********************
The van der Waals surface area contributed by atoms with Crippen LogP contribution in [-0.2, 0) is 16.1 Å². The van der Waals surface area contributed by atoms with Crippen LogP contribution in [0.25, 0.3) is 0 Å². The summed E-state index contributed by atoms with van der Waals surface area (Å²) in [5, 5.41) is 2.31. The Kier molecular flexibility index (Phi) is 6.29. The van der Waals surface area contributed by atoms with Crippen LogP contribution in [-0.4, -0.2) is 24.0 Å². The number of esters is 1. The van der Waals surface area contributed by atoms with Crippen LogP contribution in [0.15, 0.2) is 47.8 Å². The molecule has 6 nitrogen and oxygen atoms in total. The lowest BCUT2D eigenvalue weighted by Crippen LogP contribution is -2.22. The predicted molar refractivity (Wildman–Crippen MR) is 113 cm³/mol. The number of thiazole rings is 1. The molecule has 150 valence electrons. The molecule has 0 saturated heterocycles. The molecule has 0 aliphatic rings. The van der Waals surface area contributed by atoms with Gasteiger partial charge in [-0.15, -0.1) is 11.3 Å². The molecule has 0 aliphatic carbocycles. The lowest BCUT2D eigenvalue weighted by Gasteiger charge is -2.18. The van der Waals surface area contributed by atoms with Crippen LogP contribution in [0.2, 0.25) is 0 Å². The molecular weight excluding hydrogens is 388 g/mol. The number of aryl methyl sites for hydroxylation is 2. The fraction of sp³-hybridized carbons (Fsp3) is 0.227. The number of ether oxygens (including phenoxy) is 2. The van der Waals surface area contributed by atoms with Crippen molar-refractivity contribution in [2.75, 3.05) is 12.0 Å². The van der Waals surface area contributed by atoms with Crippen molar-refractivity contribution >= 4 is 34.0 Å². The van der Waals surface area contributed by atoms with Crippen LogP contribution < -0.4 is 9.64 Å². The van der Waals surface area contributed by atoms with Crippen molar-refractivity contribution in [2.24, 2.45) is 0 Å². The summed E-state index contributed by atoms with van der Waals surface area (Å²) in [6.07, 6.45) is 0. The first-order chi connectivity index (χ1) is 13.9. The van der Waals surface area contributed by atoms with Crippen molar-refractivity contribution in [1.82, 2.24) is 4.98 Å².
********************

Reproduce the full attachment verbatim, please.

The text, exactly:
The van der Waals surface area contributed by atoms with Crippen LogP contribution in [-0.2, 0) is 16.1 Å². The van der Waals surface area contributed by atoms with Crippen LogP contribution in [0.25, 0.3) is 0 Å². The summed E-state index contributed by atoms with van der Waals surface area (Å²) in [5, 5.41) is 2.31. The Kier molecular flexibility index (Phi) is 6.29. The van der Waals surface area contributed by atoms with Crippen LogP contribution in [-0.4, -0.2) is 24.0 Å². The number of esters is 1. The van der Waals surface area contributed by atoms with Crippen LogP contribution in [0.15, 0.2) is 47.8 Å². The molecule has 6 nitrogen and oxygen atoms in total. The lowest BCUT2D eigenvalue weighted by Crippen LogP contribution is -2.22. The predicted molar refractivity (Wildman–Crippen MR) is 113 cm³/mol. The number of thiazole rings is 1. The molecule has 150 valence electrons. The molecule has 0 saturated heterocycles. The molecule has 0 aliphatic rings. The van der Waals surface area contributed by atoms with Gasteiger partial charge in [-0.15, -0.1) is 11.3 Å². The molecule has 0 aliphatic carbocycles. The lowest BCUT2D eigenvalue weighted by Gasteiger charge is -2.18. The van der Waals surface area contributed by atoms with Crippen LogP contribution in [0.2, 0.25) is 0 Å². The molecular weight excluding hydrogens is 388 g/mol. The number of aryl methyl sites for hydroxylation is 2. The fraction of sp³-hybridized carbons (Fsp3) is 0.227. The number of ether oxygens (including phenoxy) is 2. The van der Waals surface area contributed by atoms with Crippen molar-refractivity contribution in [2.75, 3.05) is 12.0 Å². The van der Waals surface area contributed by atoms with Crippen molar-refractivity contribution >= 4 is 34.0 Å². The van der Waals surface area contributed by atoms with Crippen LogP contribution < -0.4 is 9.64 Å². The van der Waals surface area contributed by atoms with Crippen molar-refractivity contribution in [2.24, 2.45) is 0 Å². The summed E-state index contributed by atoms with van der Waals surface area (Å²) in [6.07, 6.45) is 0. The first-order chi connectivity index (χ1) is 13.9. The van der Waals surface area contributed by atoms with Crippen molar-refractivity contribution in [1.82, 2.24) is 4.98 Å².